Stamp Collecting Encyclopaedia Letter I & J Philatelic Terms
Early stamp sheets were not issued perforated because this technique was either not invented or the printing house could not fulfil this task yet.
The first stamps in The Netherlands were issued imperforated. The perforation-process was invented and used in Great-Britannia several years at that time, but the Dutch printer was not informed about that development.
In modern issues imperforated stamps are a rarity and are usually prized higher, because these stamps are often issued in a limited edition.
In the early days line-engraving plates were made by transferring. With high pressure the image of the stamp was transferred with a transfer roller into the plate. The image of a postage stamp transferred by pressure to a duplicate die or transfer roller is called impression.
This term is also used for the printed image impressed on to the paper.
Before stamp sheets are printed for issue to the public often an imprimatur is made. After the printing plate is finished some test prints are made and these are called imprimaturs.
These sheets are not always printed on the same paper later used. Sometimes even the colour differs and in many cases these stamps are on ungummed paper and imperforated.
The name or initials of the printer found on the margin of a postage stamp, sheet or on any other printing job is called imprint.
An imprint block is a marginal block of four, six or more stamps including the imprint.
On Dutch stamps or sheets the printers name is usually not stated. In 1944, during wartime, a series was printed by Bradbury Wilkinson & Co. Ltd.; these stamps have an imprint on the margin of the sheet.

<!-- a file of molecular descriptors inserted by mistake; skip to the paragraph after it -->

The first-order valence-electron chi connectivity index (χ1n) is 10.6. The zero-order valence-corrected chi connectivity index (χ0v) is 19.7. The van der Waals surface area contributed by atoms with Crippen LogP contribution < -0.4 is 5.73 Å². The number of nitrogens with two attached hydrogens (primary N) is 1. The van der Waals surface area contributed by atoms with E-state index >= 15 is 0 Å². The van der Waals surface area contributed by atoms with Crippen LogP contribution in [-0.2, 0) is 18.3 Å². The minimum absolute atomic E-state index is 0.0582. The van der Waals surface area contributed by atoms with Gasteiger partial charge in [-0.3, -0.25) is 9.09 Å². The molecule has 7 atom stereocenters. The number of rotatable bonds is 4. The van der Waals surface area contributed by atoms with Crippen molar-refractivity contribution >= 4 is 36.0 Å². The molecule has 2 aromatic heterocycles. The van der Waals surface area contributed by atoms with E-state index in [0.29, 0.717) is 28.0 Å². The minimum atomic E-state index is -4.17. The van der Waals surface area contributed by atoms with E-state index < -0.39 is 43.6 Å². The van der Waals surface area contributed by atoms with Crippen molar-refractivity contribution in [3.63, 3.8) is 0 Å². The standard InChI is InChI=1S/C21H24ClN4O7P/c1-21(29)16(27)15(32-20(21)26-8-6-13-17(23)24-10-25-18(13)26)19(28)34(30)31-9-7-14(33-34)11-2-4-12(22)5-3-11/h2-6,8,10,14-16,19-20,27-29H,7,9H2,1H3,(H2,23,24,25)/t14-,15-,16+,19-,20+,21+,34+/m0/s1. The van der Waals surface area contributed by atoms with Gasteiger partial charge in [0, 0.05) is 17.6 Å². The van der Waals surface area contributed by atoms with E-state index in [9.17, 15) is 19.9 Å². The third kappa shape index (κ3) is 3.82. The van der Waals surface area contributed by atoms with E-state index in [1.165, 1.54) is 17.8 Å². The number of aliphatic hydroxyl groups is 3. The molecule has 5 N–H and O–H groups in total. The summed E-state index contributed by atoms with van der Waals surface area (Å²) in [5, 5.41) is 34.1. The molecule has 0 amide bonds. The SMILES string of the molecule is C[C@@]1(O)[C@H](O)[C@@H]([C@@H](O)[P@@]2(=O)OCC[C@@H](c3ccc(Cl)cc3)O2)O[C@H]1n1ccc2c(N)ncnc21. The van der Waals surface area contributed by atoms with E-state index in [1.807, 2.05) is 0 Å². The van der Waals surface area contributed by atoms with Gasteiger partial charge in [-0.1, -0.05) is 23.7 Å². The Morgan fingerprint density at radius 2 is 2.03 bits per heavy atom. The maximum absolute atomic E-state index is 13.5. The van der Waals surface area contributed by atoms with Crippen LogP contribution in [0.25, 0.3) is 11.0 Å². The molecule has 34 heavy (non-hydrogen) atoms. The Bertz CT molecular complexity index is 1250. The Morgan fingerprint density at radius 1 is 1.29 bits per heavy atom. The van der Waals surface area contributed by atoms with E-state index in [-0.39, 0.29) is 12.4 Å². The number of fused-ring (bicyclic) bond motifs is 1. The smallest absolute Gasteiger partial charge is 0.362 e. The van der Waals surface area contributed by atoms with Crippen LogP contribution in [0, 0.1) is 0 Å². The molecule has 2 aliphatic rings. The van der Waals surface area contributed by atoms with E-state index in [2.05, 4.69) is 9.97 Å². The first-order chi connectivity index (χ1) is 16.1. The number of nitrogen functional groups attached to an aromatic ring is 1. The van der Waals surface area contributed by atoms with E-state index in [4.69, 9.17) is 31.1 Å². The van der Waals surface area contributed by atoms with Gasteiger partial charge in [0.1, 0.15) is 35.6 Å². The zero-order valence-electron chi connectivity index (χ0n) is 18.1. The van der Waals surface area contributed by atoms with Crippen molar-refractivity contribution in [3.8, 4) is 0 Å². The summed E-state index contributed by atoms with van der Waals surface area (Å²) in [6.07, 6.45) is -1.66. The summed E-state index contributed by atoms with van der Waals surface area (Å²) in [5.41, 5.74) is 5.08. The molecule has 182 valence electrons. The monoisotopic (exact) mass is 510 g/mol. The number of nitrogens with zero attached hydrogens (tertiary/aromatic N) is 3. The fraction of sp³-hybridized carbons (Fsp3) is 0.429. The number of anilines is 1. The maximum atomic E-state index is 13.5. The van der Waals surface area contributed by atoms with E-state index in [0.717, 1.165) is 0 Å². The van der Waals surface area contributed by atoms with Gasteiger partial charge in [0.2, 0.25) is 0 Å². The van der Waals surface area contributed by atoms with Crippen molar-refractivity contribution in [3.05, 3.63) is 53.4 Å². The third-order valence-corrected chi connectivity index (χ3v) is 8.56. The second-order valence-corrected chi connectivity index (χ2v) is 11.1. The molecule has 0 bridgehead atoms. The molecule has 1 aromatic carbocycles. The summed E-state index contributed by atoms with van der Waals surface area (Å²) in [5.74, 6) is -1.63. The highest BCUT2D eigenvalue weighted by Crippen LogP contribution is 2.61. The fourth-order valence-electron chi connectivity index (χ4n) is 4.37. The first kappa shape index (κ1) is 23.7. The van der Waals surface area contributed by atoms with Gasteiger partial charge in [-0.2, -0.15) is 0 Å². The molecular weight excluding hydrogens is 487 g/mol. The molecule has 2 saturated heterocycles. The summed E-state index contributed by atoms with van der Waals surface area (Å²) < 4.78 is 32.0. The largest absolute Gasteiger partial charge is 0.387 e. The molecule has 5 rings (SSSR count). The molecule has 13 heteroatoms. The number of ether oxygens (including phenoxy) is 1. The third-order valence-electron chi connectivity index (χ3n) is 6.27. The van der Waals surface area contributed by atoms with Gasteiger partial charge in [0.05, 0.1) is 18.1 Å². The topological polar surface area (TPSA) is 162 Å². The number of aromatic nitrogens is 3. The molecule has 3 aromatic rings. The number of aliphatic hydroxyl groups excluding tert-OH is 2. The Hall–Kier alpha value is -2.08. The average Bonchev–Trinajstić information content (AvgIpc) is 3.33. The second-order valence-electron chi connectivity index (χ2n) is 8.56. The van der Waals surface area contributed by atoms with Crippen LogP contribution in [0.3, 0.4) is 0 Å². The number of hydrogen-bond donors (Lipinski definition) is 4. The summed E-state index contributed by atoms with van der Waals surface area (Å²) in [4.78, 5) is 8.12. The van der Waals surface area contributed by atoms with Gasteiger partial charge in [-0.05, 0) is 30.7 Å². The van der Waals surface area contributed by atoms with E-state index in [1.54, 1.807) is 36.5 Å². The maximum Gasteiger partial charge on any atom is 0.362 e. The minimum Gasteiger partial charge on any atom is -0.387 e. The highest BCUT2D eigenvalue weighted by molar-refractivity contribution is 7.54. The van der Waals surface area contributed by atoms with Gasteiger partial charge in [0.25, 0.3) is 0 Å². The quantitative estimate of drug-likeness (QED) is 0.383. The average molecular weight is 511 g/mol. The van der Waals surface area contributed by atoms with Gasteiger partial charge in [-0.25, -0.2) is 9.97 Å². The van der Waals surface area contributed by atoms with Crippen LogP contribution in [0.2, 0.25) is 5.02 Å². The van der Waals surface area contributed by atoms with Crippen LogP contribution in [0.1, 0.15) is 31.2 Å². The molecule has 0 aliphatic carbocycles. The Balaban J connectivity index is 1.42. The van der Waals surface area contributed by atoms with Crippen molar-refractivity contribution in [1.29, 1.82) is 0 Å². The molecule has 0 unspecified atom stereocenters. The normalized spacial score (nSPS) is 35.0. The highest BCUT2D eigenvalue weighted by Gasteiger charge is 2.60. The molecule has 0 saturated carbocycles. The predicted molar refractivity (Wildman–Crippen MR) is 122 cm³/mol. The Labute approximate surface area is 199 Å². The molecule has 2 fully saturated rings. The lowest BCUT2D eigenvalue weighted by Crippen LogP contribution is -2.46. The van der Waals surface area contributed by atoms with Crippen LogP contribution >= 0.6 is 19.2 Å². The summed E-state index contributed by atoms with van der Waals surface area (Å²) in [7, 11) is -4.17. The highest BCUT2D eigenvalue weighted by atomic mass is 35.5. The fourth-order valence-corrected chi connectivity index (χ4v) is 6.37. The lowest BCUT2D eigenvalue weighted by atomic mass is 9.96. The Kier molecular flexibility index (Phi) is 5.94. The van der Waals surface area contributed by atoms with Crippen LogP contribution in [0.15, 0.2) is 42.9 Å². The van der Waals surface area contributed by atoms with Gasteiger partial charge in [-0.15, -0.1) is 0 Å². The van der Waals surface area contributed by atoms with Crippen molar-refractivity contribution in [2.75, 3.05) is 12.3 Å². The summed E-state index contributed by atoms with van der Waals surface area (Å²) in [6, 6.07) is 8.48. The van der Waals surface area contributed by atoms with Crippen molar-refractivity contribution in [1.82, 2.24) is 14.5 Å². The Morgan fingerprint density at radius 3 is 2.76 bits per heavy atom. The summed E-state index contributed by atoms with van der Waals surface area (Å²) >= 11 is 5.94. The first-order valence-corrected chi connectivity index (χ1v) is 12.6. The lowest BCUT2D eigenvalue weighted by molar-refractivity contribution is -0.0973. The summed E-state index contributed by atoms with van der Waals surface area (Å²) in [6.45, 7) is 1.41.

Interior service stamps
Interior service stamps are not valid to countries of the Universal Postal Union. Usually these are the stamps issued before the country became a member of the U.P.U.
The first stamps of many countries (e.g. Reunion, Cape of Good Hope, Switzerland, etc) and all stamps of certain others (small Indian states, Shanghai, etc) could not be used on foreign mail.
In general "item" is the term for any philatelic object such as a postage stamp, a cover, a booklet, a die or a proof.
When two or more countries issue stamps to commemorate the same event, topic, place or person it is called a "joint issue".
If some countries issue such stamps, an agreement to do so is commonly made beforehand. Sometimes the United Nations requests her members to issue stamps on an important topic.
Examples of joint issues: Europe, Year of the child, International Telecommunication Year, United States of America 200 hundred years, Etc.
The Englishman Samuel Jude, also known as "The Travelling Post" established a postal messenger service in 1625. He took care of his own letters and those of his business colleagues and contacts.
Jude transported mail between London and Plymouth and is considered to be an early example of a private enterprise in postal matters.
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